He seemed to do quite well, as we made the two stops to cheer him on and then made it to the fifth exchange where we would watch him come in. His final 2.5 miles were down hill and when he came across the exchange, he was foaming at the mouth and totally spent. The spring weather had caught up to him and he still did one hell of a run. After several minutes of resting and bathroom, etc. we were able to get on with our adventure.

John had now taken the armband and was headed for a brutal hilly run of 4.7 miles (-603/+554). John claims to be a casual runner, but he runs like a wild man. He never slows down, never drank any fluids, and was a great asset to the team. His leg of the race ended at the Lake Pleasant Regional Park where we met up with the rest of the Team (Van 2). When John came through the shoot at the transition, runner number 7 from van 2 took off and van 1 now had some well deserved rest before meeting up with van 2 around 9:00 PM. I do not have much to discuss about van 2, I was not there, but I want to say to all the individuals of van 2 (Mark, Rebecca, James, Vicky, Diana, and Margaret) thank you for participating in the race with me and making this experience ever so memorable.

Van 1 left the park and headed into Scottsdale, where we had reserved a hotel room. We checked in and took turns showering and getting a clean pair of running clothes on. Thank you for showering, I really appreciated it. We then headed out to get some dinner in us. We ended up at PF Chang on Scottsdale Rd in North Scottsdale. I got to use my gift card from the Rock and Roll marathon. I had Cashew chicken and that was just what the doctor ordered. How ever several hours later a couple of nameless individuals indicated that Chinese food was probably not the best suggestion for them during a race. I will take note of that for next year. We went back to the hotel and rested and watched some ESPN, remember we are in a race. Stan decided to leave a present for van 2 when they got to the room while we were running. He TP’d the room for them. We thought about short sheeting the beds, but we did not do it. Oh yea, Jeff’s mom flew in from Seattle to see him and drove up to our hotel to see him for a couple of minutes before heading to his place. It was a pleasure to meet Jeff’s mom, she is a nice lady. I got a call from Mark that Van 2 had completed the 10th leg of the race and had two more to go. So we headed out to the 12th transition. When we got to the transition at a junior high school, there were people who were sleeping in the parking lot in sleeping bags and the gym was also open to sleep in there also for $5.00 and they let you use a mat to sleep on. There was even a couple of girl scouts there selling their cookies. Who can resist those little cookies?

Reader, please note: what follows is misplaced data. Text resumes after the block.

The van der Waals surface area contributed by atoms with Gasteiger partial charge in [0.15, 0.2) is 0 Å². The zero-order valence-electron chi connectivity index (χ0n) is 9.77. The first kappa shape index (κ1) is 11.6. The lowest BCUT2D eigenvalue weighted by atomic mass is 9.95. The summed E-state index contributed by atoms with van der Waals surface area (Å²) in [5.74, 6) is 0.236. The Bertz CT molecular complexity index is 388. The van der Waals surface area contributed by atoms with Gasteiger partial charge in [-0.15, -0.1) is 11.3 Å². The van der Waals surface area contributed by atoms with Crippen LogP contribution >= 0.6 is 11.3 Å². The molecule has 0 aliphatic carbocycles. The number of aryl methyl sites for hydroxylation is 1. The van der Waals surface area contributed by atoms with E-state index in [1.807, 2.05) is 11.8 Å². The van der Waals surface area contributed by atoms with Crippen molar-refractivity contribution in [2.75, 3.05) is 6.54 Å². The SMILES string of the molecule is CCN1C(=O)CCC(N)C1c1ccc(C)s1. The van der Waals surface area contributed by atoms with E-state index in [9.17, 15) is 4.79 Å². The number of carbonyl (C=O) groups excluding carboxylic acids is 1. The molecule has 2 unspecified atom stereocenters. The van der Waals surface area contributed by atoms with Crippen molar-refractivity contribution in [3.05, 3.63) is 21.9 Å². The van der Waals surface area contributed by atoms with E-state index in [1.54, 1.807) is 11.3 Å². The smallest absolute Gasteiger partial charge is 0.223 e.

Shortly after arriving, van 2 drove in and their runner was just down the street and making good time. When they handed the armband to Stan, there were only a hand full of teams in front of us. I do not recall the exact time, but I am guessing it was around 8 PM. Stan took off for his 7.2 miles (-116/+537) with John on the bike following him, and the rest of us got in the van and headed down the road, we pulled into an area across the road from the Boulders Resort in Cave Creek, AZ. They were doing some great time considering it was dark out and few if any street lights. Shortly after they started, Stan’s light fell and hit the ground and broke, so he took the light off the bike and continued running.

We loaded the bike on the back of the van and started to leap frog with the runner which seemed to work very well. We would drive ahead of the runner until they were a ways behind us, but we could still see their light, and wait for them to pass us. We continued to do this until they were about 2 miles from the exchange and then we needed to get the next runner there so they could be prepped to run.

Stan then handed the armband off to Beth and she took off for a 6.8 mile (-561/+0) down Pima Road and turned left at Lone Mountain Rd. Both roads were pretty level but a constant downhill slope, so we were able to keep her in sight all the time. She made it to the transition 14 and Jeff was on his way to conquer his 6.9 mile (-254/216) segment.

While he was running we needed to fill the van up with gas. We did get him his water and 'GU' at mile 4 of his leg. We then made it along to Exchange 15 and I am now up.